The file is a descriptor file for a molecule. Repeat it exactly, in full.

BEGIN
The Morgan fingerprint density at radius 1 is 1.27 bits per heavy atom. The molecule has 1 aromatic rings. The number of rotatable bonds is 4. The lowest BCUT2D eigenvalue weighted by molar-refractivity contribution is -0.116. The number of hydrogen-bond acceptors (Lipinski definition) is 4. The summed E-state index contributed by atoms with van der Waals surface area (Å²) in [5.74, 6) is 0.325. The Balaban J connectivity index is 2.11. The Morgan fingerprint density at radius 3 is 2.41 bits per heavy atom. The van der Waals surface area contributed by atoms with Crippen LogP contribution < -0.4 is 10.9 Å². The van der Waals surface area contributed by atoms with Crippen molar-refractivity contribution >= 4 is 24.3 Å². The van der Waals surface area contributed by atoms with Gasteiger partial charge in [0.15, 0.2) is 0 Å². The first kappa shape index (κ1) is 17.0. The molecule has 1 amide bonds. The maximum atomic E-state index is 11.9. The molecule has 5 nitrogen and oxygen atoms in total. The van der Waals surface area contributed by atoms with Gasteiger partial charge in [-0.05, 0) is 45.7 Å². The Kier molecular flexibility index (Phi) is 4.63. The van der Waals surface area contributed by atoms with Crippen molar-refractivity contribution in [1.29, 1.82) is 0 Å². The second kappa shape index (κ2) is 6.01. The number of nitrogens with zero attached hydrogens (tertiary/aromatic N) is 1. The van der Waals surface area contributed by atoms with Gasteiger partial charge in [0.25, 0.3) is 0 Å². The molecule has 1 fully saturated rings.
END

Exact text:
The Morgan fingerprint density at radius 1 is 1.27 bits per heavy atom. The molecule has 1 aromatic rings. The number of rotatable bonds is 4. The lowest BCUT2D eigenvalue weighted by molar-refractivity contribution is -0.116. The number of hydrogen-bond acceptors (Lipinski definition) is 4. The summed E-state index contributed by atoms with van der Waals surface area (Å²) in [5.74, 6) is 0.325. The Balaban J connectivity index is 2.11. The Morgan fingerprint density at radius 3 is 2.41 bits per heavy atom. The van der Waals surface area contributed by atoms with Crippen LogP contribution < -0.4 is 10.9 Å². The van der Waals surface area contributed by atoms with Crippen molar-refractivity contribution >= 4 is 24.3 Å². The van der Waals surface area contributed by atoms with Gasteiger partial charge in [0.15, 0.2) is 0 Å². The first kappa shape index (κ1) is 17.0. The molecule has 1 amide bonds. The maximum atomic E-state index is 11.9. The molecule has 5 nitrogen and oxygen atoms in total. The van der Waals surface area contributed by atoms with Gasteiger partial charge in [-0.05, 0) is 45.7 Å². The Kier molecular flexibility index (Phi) is 4.63. The van der Waals surface area contributed by atoms with Crippen molar-refractivity contribution in [1.29, 1.82) is 0 Å². The second kappa shape index (κ2) is 6.01. The number of nitrogens with zero attached hydrogens (tertiary/aromatic N) is 1. The van der Waals surface area contributed by atoms with Gasteiger partial charge in [0.25, 0.3) is 0 Å². The molecule has 1 fully saturated rings.